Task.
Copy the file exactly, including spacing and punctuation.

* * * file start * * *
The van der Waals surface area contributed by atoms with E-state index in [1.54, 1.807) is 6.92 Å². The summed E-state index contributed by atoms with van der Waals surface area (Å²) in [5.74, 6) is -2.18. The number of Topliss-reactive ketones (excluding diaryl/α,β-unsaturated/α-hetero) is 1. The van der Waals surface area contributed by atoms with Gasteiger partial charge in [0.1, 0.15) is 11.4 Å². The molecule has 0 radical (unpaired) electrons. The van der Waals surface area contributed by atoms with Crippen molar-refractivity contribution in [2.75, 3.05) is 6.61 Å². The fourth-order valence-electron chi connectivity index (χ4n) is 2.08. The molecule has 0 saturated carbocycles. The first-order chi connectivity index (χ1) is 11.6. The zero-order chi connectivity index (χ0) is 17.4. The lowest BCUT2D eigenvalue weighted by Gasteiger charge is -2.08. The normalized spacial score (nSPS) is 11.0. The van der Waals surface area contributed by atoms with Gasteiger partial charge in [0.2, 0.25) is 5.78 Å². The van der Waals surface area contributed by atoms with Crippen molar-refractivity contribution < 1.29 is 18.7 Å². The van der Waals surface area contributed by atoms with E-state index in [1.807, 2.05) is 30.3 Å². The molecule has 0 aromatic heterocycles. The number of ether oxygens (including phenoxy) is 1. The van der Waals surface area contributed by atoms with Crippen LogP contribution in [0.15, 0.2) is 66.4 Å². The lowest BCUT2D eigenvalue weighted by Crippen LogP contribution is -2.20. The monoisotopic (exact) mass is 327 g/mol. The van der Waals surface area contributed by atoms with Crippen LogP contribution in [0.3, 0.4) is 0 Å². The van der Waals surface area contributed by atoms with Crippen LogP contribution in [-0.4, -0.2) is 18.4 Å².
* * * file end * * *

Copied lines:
The van der Waals surface area contributed by atoms with E-state index in [1.54, 1.807) is 6.92 Å². The summed E-state index contributed by atoms with van der Waals surface area (Å²) in [5.74, 6) is -2.18. The number of Topliss-reactive ketones (excluding diaryl/α,β-unsaturated/α-hetero) is 1. The van der Waals surface area contributed by atoms with Gasteiger partial charge in [0.1, 0.15) is 11.4 Å². The molecule has 0 radical (unpaired) electrons. The van der Waals surface area contributed by atoms with Crippen molar-refractivity contribution in [2.75, 3.05) is 6.61 Å². The fourth-order valence-electron chi connectivity index (χ4n) is 2.08. The molecule has 0 saturated carbocycles. The first-order chi connectivity index (χ1) is 11.6. The zero-order chi connectivity index (χ0) is 17.4. The lowest BCUT2D eigenvalue weighted by Gasteiger charge is -2.08. The normalized spacial score (nSPS) is 11.0. The van der Waals surface area contributed by atoms with Gasteiger partial charge in [0.2, 0.25) is 5.78 Å². The van der Waals surface area contributed by atoms with Crippen molar-refractivity contribution < 1.29 is 18.7 Å². The van der Waals surface area contributed by atoms with E-state index in [1.807, 2.05) is 30.3 Å². The molecule has 0 aromatic heterocycles. The number of ether oxygens (including phenoxy) is 1. The van der Waals surface area contributed by atoms with Crippen LogP contribution in [0.15, 0.2) is 66.4 Å². The lowest BCUT2D eigenvalue weighted by Crippen LogP contribution is -2.20. The monoisotopic (exact) mass is 327 g/mol. The van der Waals surface area contributed by atoms with Crippen LogP contribution in [0.3, 0.4) is 0 Å². The van der Waals surface area contributed by atoms with Crippen LogP contribution in [-0.4, -0.2) is 18.4 Å².